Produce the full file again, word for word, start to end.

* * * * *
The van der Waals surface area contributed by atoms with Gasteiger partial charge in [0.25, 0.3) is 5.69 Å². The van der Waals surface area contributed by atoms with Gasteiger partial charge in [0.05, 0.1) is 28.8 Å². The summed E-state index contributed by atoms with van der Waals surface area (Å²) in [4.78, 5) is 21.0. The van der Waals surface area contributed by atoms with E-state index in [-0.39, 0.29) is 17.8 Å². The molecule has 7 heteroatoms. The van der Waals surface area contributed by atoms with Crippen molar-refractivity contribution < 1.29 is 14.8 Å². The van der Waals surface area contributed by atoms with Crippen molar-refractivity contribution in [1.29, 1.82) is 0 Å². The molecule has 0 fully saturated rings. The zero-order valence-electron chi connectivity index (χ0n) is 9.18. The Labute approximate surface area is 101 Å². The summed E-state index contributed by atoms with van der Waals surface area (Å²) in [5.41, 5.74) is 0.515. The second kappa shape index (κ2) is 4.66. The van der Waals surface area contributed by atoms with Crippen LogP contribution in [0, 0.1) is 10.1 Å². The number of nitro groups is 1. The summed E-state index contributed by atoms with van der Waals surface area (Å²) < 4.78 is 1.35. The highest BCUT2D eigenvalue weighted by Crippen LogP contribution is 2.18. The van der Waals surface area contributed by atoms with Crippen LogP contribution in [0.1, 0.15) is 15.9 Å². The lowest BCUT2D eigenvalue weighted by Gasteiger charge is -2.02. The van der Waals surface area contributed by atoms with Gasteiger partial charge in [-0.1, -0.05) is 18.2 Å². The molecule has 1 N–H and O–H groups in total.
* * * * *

The van der Waals surface area contributed by atoms with Gasteiger partial charge in [0.25, 0.3) is 5.69 Å². The van der Waals surface area contributed by atoms with Gasteiger partial charge in [0.05, 0.1) is 28.8 Å². The summed E-state index contributed by atoms with van der Waals surface area (Å²) in [4.78, 5) is 21.0. The van der Waals surface area contributed by atoms with E-state index in [-0.39, 0.29) is 17.8 Å². The molecule has 7 heteroatoms. The van der Waals surface area contributed by atoms with Crippen molar-refractivity contribution < 1.29 is 14.8 Å². The van der Waals surface area contributed by atoms with Crippen molar-refractivity contribution in [1.29, 1.82) is 0 Å². The molecule has 0 fully saturated rings. The zero-order valence-electron chi connectivity index (χ0n) is 9.18. The Labute approximate surface area is 101 Å². The summed E-state index contributed by atoms with van der Waals surface area (Å²) in [5.41, 5.74) is 0.515. The second kappa shape index (κ2) is 4.66. The van der Waals surface area contributed by atoms with Crippen LogP contribution in [0, 0.1) is 10.1 Å². The number of nitro groups is 1. The summed E-state index contributed by atoms with van der Waals surface area (Å²) < 4.78 is 1.35. The highest BCUT2D eigenvalue weighted by Crippen LogP contribution is 2.18. The van der Waals surface area contributed by atoms with Crippen LogP contribution in [0.1, 0.15) is 15.9 Å². The lowest BCUT2D eigenvalue weighted by Gasteiger charge is -2.02. The van der Waals surface area contributed by atoms with Gasteiger partial charge in [-0.1, -0.05) is 18.2 Å². The molecule has 1 N–H and O–H groups in total.